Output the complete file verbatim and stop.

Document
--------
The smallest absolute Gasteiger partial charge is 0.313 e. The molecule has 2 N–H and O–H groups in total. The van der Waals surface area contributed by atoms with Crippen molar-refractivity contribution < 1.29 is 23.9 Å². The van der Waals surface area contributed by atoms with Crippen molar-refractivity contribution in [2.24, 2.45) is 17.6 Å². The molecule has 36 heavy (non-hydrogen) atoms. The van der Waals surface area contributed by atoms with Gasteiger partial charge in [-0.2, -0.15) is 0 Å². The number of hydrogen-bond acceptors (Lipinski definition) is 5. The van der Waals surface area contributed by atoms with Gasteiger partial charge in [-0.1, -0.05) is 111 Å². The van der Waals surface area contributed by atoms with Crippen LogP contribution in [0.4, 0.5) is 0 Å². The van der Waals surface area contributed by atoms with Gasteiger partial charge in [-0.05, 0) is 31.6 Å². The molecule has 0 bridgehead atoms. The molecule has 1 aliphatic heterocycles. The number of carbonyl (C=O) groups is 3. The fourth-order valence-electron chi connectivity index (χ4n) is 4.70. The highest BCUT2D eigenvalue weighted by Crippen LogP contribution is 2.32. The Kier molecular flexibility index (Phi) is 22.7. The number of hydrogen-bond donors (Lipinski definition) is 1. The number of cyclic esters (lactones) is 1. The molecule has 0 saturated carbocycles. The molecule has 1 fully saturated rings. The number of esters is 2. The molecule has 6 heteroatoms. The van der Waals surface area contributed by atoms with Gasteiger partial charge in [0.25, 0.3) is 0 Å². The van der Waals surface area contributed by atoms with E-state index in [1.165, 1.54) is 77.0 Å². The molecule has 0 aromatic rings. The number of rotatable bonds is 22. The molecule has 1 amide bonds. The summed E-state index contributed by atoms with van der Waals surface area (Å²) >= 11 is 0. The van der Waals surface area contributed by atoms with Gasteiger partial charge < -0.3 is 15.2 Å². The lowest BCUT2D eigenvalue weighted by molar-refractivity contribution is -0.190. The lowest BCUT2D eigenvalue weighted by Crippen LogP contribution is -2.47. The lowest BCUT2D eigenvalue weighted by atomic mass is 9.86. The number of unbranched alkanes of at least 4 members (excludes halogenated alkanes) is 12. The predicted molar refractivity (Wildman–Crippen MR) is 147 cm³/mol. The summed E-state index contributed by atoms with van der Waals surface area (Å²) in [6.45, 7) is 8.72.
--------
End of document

The smallest absolute Gasteiger partial charge is 0.313 e. The molecule has 2 N–H and O–H groups in total. The van der Waals surface area contributed by atoms with Crippen molar-refractivity contribution < 1.29 is 23.9 Å². The van der Waals surface area contributed by atoms with Crippen molar-refractivity contribution in [2.24, 2.45) is 17.6 Å². The molecule has 36 heavy (non-hydrogen) atoms. The van der Waals surface area contributed by atoms with Gasteiger partial charge in [-0.2, -0.15) is 0 Å². The number of hydrogen-bond acceptors (Lipinski definition) is 5. The van der Waals surface area contributed by atoms with Gasteiger partial charge in [-0.1, -0.05) is 111 Å². The van der Waals surface area contributed by atoms with Crippen LogP contribution in [0.4, 0.5) is 0 Å². The van der Waals surface area contributed by atoms with Gasteiger partial charge in [-0.05, 0) is 31.6 Å². The molecule has 0 bridgehead atoms. The molecule has 1 aliphatic heterocycles. The number of carbonyl (C=O) groups is 3. The fourth-order valence-electron chi connectivity index (χ4n) is 4.70. The highest BCUT2D eigenvalue weighted by Crippen LogP contribution is 2.32. The Kier molecular flexibility index (Phi) is 22.7. The number of hydrogen-bond donors (Lipinski definition) is 1. The number of cyclic esters (lactones) is 1. The molecule has 0 saturated carbocycles. The molecule has 1 fully saturated rings. The number of esters is 2. The molecule has 6 heteroatoms. The van der Waals surface area contributed by atoms with Gasteiger partial charge in [0.25, 0.3) is 0 Å². The van der Waals surface area contributed by atoms with E-state index in [1.165, 1.54) is 77.0 Å². The molecule has 0 aromatic rings. The number of rotatable bonds is 22. The molecule has 1 amide bonds. The summed E-state index contributed by atoms with van der Waals surface area (Å²) >= 11 is 0. The van der Waals surface area contributed by atoms with Gasteiger partial charge < -0.3 is 15.2 Å². The lowest BCUT2D eigenvalue weighted by molar-refractivity contribution is -0.190. The lowest BCUT2D eigenvalue weighted by Crippen LogP contribution is -2.47. The lowest BCUT2D eigenvalue weighted by atomic mass is 9.86. The number of unbranched alkanes of at least 4 members (excludes halogenated alkanes) is 12. The predicted molar refractivity (Wildman–Crippen MR) is 147 cm³/mol. The summed E-state index contributed by atoms with van der Waals surface area (Å²) in [6.45, 7) is 8.72.